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The Daily Dispatch: November 19, 1861., [Electronic resource] 9 1 Browse Search
The Daily Dispatch: may 2, 1861., [Electronic resource] 2 0 Browse Search
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--The following list of appointments is announced in the Baltimore Sun, of Monday last: Henry S. Van Wickle, postmaster at Ayr Hill, Fairfax county, vice Margaret Williams, removed. Vespasian Chancellor, postmaster at Chancellorsville, Spotsylvania county, vice S. S. Guy, resigned. Wm. Ruskell, postmaster at Chester, Chesterfield county, vice B. F. Lindsay, resigned. Alpheus T. King, postmaster at Lebanon White Sulphur Springs, Augusta county, vice Martin Evans, resigned. James T. Nottingham, postmaster at Sea View. Northampton county, vice Jas. B. Scott, resigned. James W. Magruder, postmaster at Union Mills, Fluvanna county, vice Thomas C. Morris, resigned. John W. Mackasay, postmaster at Boydton, Mecklenburg county, Va., vice R. A. Puryear, resigned. Charles Price, postmaster at Ivy Depot, Albemarle county, Va., vice Wm. H. Cosby, resigned. The post-office at Elbe Cottage, Alexandria county, Va., Mrs. Julia Brown, postmistress, was discontinued on Tuesday last.
Trade on the Rio Grande. --The Lavaca (Texas) Gulf Key says: A brig arrived from New York at the Braz's on about the 1st inst, with an assorted cargo of merchandize, partly for Matamoras and partly for Brownsville. She left New York on the 28th of August, "Old Abe" issued his proclamation forbidding traffic with "Mitamoras, in Texas." This vessel put in Nassau, New Providence, and obtained British papers. From Mr. Chas. Price, who has just returned from Matamoras we glean the above information. He also states that two more vessels are expected from New York, with valuable merchandize, who will, to doubt, obtain English papers, and will endeavor to obtain cotton for a return cargo. These vessels are to all intents and purposes, lawful prizes, and should never be allowed to return. The matter should be looked into, and any person in Brownsville who receives goods from an enemy should be considered as a traitor and treated accordingly.
his country than any man in the Confederacy. He deserves well of his countrymen, and let a grateful people do something for the relief of his family. From Gens. Price and M'Culloch. The Fort Smith (Ark.) Times, of the 5th instant, learns from a gentleman just down from camps, that General Price, with his command, is encamGeneral Price, with his command, is encamped at Cassville, Missouri, fifty-five miles this side of Springfield. General McCulloch is encamped at Harbins, this side of Keatsville, and about ten miles this side of General Price, who is said to have about 20,000 men, and about 13,000 effective men, and will have a larger force when the battle comes off. A Strange visitGeneral Price, who is said to have about 20,000 men, and about 13,000 effective men, and will have a larger force when the battle comes off. A Strange visitor. From the Lynchburg Republican, of the 18th, we copy the following: We are informed by persons who saw it, that a balloon passed over this city Friday morning before day. It is said to have been very near the earth, and proceeded quite slowly. Several persons were visible in the car attached to it. Where it was bound o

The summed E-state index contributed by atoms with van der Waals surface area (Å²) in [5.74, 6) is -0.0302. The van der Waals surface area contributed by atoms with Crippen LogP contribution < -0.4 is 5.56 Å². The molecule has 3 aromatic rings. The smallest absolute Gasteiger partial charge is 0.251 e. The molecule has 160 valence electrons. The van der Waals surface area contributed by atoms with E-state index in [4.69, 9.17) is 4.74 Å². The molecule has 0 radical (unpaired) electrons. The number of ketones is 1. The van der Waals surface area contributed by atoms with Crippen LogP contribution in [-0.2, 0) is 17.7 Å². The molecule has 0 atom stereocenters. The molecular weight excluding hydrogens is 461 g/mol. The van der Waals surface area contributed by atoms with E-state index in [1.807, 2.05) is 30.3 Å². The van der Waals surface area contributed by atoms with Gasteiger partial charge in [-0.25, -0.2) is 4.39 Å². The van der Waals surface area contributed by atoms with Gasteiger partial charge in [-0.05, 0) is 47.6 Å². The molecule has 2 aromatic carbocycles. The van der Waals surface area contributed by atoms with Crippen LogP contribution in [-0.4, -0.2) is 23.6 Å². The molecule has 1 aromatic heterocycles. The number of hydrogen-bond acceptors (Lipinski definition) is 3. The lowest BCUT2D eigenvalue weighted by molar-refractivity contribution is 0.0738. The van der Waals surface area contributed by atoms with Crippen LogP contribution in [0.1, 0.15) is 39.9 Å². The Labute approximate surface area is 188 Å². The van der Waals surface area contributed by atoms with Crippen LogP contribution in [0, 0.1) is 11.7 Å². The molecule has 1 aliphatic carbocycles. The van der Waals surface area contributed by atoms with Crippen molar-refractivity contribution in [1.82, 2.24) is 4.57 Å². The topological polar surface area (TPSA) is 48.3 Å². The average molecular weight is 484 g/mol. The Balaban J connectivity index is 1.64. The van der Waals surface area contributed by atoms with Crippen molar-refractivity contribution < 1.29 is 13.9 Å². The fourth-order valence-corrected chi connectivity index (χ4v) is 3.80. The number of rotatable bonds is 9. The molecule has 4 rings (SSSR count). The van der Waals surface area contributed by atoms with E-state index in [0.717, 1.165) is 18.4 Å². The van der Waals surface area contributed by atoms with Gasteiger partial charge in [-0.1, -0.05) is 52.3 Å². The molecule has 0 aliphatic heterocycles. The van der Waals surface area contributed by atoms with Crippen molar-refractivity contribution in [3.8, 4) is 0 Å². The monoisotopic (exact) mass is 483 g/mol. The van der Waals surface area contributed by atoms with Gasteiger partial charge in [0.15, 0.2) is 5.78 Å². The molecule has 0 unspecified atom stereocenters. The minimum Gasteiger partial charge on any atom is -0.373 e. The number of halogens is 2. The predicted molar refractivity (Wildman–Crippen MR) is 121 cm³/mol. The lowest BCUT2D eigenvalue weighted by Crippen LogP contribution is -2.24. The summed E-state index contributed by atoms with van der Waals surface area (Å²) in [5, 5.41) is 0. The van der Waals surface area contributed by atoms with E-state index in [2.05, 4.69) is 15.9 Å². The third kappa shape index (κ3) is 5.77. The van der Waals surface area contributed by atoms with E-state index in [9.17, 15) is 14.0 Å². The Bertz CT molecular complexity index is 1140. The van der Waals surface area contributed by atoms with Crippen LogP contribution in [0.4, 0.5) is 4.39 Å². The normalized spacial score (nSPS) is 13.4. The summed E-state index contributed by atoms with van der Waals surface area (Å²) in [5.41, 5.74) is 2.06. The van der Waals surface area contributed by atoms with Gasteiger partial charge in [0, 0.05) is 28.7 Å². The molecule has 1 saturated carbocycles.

Cheering news from Missouri. battle scene Springfield — the Confederates victorious — our Generals confident of Drivias the Vendals from Missouri, &c. New Orleans, Nov. 18. --A special dispatch so the Trust Deila, dated at Memphis, to day and received from the Appear office, announces that a battle had occurred near Springfield, Mo., which the Confederates were victorious. The Federal force was vastly superior to that of the Confederate, and included Fremont's celebrated body-guard. The Federal loss in killed and wounded was heavy. Generals Price and McCelloch are confident of driving the Federale out of Missouri. An Ordinance of Secession has been by the Legislature of Missouri by a vote, and a full quorum was present by both houses. The bearer of dispatches, from Neo ho for Richmond conveyed the above intelligence Memphi